The White House on Thursday ordered federal health officials to immediately halt all advertising and other outreach activities for the critical final days in which Americans can sign up for 2017 health coverage through Affordable Care Act marketplaces.
The directive stunned some staffers within the Department of Health and Human Services, according to a source close to the department who was briefed on the action. Staff members protested to Trump appointees at HHS that the sudden ban on outreach would suppress the enrollment of the most desirable customers — younger, healthier people who tend to buy coverage at the last minute — which in turn could raise insurance prices in the future, the source said.
An HHS spokesman declined Thursday night to confirm the directive, saying only that HealthCare.gov, the website for the law’s federal insurance exchange, was continuing to accept sign-ups. A federal call center for ACA marketplaces was also still operating, and there was no indication that either would be dismantled before the open-enrollment period’s scheduled end on Tuesday.
Three other sources described the written message, speaking on the condition of anonymity about a decision that the new administration has not announced.
One source said that the White House instructed the Centers for Medicare and Medicaid Services, which oversees much of the ACA’s implementation, to withdraw all communication contracts, marketing plans and advertising set for between Thursday and the end of January.
According to the sources, the move included a halt to ads that the government already had bought. Before the Obama administration ended with Trump’s inauguration, federal health officials paid for several million dollars’ worth of ads for the enrollment period’s final week to encourage people to sign up for ACA health plans, according to one source, who said it was unclear whether the government could recoup that money.
The White House’s order could hamper one of the two weeks of the enrollment season, which began in November, that have the greatest surge of consumers signing up. In the three years since the ACA marketplaces began, the final deadline for enrollment has been the second-biggest day, topped only by the December deadline for people seeking coverage effective Jan. 1.
Research has shown that the last week of open enrollment tends to draw younger enrollees — an important group, underrepresented in the ACA marketplaces, whose scant use of medical services can help keep insurance prices lower for everyone in a given health plan. For the last week of the sign-up period, HHS had planned a major advertising campaign specifically aimed at that younger cohort, as well as emails and text messages to people who have looked at the HealthCare.gov site in the past but not signed up.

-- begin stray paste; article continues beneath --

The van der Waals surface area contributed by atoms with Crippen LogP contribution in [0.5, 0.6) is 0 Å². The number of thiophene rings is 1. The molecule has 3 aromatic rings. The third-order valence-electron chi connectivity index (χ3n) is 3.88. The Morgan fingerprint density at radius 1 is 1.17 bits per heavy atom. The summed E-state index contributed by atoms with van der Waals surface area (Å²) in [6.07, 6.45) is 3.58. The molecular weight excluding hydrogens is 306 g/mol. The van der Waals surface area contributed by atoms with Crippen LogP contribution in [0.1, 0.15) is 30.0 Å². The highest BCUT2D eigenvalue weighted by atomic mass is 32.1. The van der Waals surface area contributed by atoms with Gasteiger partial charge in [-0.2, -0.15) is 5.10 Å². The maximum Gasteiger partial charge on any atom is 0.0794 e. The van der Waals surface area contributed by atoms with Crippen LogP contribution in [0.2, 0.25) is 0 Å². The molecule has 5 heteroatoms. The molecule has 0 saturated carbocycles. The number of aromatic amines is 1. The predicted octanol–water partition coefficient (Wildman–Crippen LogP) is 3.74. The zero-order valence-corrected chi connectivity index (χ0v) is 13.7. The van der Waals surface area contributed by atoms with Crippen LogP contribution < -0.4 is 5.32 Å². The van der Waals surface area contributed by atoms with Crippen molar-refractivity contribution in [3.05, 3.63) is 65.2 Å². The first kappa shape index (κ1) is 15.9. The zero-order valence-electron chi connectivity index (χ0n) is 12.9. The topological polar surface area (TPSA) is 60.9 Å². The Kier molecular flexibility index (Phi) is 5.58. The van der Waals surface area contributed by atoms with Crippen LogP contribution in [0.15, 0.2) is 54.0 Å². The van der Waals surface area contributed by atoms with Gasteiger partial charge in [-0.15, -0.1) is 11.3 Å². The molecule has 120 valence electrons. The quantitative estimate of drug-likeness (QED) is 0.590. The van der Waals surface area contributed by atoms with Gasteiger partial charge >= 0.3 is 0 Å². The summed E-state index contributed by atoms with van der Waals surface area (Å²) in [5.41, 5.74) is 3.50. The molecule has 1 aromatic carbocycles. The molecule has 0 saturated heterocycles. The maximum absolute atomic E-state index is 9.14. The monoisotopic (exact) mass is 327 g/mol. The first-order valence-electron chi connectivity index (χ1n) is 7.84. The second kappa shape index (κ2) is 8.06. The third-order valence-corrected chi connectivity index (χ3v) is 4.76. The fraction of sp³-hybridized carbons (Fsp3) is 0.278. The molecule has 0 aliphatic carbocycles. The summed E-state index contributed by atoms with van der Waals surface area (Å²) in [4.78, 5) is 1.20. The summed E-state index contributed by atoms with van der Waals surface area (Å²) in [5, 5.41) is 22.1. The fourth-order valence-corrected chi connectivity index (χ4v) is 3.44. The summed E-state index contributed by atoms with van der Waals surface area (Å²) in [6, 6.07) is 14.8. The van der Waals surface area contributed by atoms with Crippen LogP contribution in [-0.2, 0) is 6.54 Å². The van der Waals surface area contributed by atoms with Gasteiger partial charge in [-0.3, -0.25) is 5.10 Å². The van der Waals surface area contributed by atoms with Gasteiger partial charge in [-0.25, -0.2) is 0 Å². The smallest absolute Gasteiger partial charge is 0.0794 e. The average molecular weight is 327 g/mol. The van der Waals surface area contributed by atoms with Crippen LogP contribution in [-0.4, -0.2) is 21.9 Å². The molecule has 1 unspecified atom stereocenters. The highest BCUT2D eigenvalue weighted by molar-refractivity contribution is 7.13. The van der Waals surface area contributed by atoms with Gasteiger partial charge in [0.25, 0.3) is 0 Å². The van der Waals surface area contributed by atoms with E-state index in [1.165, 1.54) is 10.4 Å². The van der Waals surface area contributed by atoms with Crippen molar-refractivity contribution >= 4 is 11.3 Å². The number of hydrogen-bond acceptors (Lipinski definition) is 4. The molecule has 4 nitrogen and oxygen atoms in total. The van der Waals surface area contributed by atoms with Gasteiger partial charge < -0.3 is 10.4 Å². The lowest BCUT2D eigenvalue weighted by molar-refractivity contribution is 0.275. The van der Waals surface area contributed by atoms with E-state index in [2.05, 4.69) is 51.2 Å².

On Jan. 10, Obama administration health officials announced that 11.5 million people had signed up for — or been automatically re-enrolled in — ACA coverage by Christmas Eve in the federal exchange on which 39 states rely or similar marketplaces run by the remaining states and District of Columbia. That figure was slightly ahead of a year ago.
The halt to these enrollment efforts comes after President Trump signed a broad executive order just hours after his inauguration last week, instructing federal agencies to soften or eliminate unspecified federal rules to ease the “cost, fee, tax, penalty or regulatory burden” the ACA places on consumers, the health-care industry and medical professionals. No rules have been altered yet, though, and Thursday’s ban on enrollment outreach activities was the administration’s first concrete action to undercut the law it has vowed to abolish.
As word of the directive seeped out late Thursday, it triggered an immediate backlash from former health officials from the Obama administration and other ACA proponents.
“It’s outrageous. It’s irresponsible,” said Ben Wakana, a senior HHS spokesman until Trump took office. “They are deliberately undermining open enrollment to try to get a lower enrollment number.”
Ron Pollack, executive director of Families USA, a consumer health lobby, wrote in an email: “The Trump administration’s mean-spirited decision to pull the already-paid-for enrollment ads belies the president’s promise that he wants to cover ‘everybody’ with health insurance.”